I started to notice that my legs were losing some of the zip they had in the first half of the race, but James and I confirmed that we passed the halfway mark in about 1:17:15, meaning that we were way ahead of goal paces. Additionally, the next 5K stretch that included the transition onto the bridge was an 18:14 split (20 km in 1:13:48). Fortunately the bridge was not too windy and I reached Bellevue feeling ready to tackle the final miles. Upon turning around, James pulled ahead and from that point I pretty much ran alone for the remainder of the race. The stretch westbound over the bridge was difficult because I started to encounter marathon and half marathon traffic. 

After getting off the 520 bridge, the convoluted course took me over the draw bridge and then down near the UW boat storage area. Normally when I run near Union Bay Natural Area, I am focused on birding, but during the marathon I was all business. It was at this point that I saw Troy Haeseller, who ran along side and took some video and pictures while I looped around the natural area. The trail surface changed from pavement to crushed gravel complete with some mud puddles that I attempted to avoid. My pace slowed through this area, and even though I prefer trail to road, the soft surface definitely did not help with my speed. The 10K that included the bridge and Union Bay statically confirmed the slowness, I split an 18:46, followed by a painful 19:50 (35 km in 2:11:12).

My form began to falter as I approached the Burke Gilman trail and I was ready for the race to come to a close. Unfortunately the Burke Gilman trail section was a disaster, there was half marathon traffic going in both directions and other trail users on a path that was less than a car width. This also contributed to the slowing pace because I had to weave in and out of people after putting in a near maximal effort for over two hours. Things began to thin out once I reached Winkenwerder Hall and ascended to the courtyard fountain. However, the race organizers threw in one last painful out and back on the Burke Gillman before I finally descended the skyway down into Husky Stadium. This out and back did allow me to see that my current position was safe barring anything catastrophic in the final mile. The 5K segment that included the Burke Gilman was my slowest of the day – 20:50 (40 km in 2:32:11).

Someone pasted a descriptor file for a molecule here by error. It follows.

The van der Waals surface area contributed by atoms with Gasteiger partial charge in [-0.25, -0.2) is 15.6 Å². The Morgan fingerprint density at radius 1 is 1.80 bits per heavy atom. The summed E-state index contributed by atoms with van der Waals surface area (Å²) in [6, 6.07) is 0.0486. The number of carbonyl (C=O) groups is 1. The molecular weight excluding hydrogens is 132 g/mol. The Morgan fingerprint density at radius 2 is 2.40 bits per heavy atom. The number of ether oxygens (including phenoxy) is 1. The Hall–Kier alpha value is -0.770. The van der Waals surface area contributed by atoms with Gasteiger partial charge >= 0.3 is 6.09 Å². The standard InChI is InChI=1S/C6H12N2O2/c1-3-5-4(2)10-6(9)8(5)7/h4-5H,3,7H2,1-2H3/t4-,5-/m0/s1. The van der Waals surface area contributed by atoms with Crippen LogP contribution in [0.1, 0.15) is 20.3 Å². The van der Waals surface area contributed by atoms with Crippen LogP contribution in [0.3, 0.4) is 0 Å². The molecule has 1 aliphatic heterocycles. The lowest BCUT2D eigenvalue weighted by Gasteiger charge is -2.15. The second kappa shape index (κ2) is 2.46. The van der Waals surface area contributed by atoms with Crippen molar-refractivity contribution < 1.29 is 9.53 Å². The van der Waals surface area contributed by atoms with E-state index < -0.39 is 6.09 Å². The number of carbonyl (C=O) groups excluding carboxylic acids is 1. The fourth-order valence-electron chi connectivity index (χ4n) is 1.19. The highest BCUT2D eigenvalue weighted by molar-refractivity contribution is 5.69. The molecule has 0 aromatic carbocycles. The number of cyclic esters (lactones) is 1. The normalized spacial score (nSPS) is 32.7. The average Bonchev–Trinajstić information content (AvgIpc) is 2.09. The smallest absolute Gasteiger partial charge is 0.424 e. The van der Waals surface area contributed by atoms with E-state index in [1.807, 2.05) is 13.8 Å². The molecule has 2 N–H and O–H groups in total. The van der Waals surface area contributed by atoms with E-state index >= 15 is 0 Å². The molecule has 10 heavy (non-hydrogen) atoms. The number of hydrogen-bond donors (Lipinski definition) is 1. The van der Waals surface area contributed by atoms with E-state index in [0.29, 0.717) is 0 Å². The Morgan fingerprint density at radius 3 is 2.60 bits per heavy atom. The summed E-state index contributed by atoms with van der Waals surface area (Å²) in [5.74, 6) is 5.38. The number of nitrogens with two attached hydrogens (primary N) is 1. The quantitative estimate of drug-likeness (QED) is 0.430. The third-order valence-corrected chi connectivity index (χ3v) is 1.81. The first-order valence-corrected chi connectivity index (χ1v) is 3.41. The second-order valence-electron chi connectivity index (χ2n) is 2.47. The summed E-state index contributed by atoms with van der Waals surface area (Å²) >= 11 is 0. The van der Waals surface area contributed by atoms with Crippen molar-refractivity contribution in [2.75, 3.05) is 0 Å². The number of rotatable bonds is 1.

I knew that I would break 2:40 but I was unsure how far I would be under my previous marathon PR of 2:39:58 (Cleveland 2011). I crossed the line in 2:38:50 for 5th plae. I was very excited to know that I had finally lowered my marathon PR after over a decade, but I still wish that I had held onto a podium position after being so close to the front of the field all day. The time I ran indicated that I ran the second half marathon in 1:21:35, which was a positive split of over 4 minutes. However, on such a hilly and twisty course I was happy with the time. I was able to celebrate with Apryle and my dad in the stadium and soak in the moment on a very grand stage. The course was scenic for a city marathon, but there were definitely some serious flaws in the route planning. Overall, it was an excellent day, thank you to all the race organizers and volunteers.